I peeked ahead in Bearss to see what information he had on General Hamilton. It was pretty much what I expected. At some point in early 1863 he was passed over when McPherson was made a corps commander on the Mississippi expediton and Hurlbut was made commander at Memphis. He agitated to get an independent HQ from Hurlbut, or to replace McPherson. He was offered a subordinate postion under McClernand, which he refused. He eventually was allowed to transfer out and he then resigned.
Hard to say if he had a point. Grant definitely was not interested in satisfying him over McPherson. I’m not sure if Hamilton even ranked McPherson – neither was Hamilton. But within reason, commanders are allowed to jigger matters to enhance the career of superior, but junior officers. Remember, Grant disliked McClernand, so a position under him might well mean a promotion if Grant got him relieved. This actually happened during the siege, of course.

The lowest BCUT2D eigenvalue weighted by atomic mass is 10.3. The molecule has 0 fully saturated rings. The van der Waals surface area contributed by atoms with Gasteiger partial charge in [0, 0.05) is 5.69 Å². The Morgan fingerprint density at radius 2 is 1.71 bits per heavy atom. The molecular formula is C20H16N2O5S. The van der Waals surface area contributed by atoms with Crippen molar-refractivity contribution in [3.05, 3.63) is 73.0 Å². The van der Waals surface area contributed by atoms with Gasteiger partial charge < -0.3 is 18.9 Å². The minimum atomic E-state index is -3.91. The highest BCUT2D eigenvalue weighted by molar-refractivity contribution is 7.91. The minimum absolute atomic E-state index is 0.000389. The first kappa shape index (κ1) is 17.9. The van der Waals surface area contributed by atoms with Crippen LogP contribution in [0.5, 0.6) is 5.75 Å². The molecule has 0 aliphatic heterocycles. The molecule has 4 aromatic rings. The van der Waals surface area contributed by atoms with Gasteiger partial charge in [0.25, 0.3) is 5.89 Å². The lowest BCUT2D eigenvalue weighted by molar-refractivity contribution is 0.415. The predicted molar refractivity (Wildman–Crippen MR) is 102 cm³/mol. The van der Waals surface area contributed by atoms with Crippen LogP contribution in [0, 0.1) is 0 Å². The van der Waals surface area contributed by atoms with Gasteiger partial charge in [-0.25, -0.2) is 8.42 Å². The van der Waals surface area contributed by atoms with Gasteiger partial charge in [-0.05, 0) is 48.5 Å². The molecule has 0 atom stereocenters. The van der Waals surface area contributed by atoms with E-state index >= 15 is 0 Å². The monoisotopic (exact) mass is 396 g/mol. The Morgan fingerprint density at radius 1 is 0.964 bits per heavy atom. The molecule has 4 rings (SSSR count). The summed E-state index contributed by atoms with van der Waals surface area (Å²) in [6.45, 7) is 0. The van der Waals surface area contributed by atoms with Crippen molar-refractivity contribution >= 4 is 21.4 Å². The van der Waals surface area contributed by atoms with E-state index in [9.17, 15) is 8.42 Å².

But even if Grant was promoting his favorite unduly, there was no worse thing to do than play the primadonna about it. Grant valued harmony among his commanders pretty highly. When he was made head of the armies, nothing impressed him about Meade was his request that if Grant wanted to replace him with a more familiar officer, that he would gladly serve anywhere he was placed. This ironically made Grant very unwilling to relieve him!
Well, this is getting ahead of where I am in the book. Sherman is still noodling around Vicksburg, preparing to assault the bluffs under the assumption that Grant is holding the defenders away or is fast approaching. Instead, Grant will soon be leaving him in the lurch to attack high cliffs against fully defended lines. Sherman and Grant have ‘stolen’ McClernands independent army raised to take the city, and are using it themselves. McC is up north on his honeymoon, and hasn’t noticed that his troops have been taken off on the expedition.
I also read a few pages of the Glantz book on Smolensk, but not enough has happened to make it worth going into.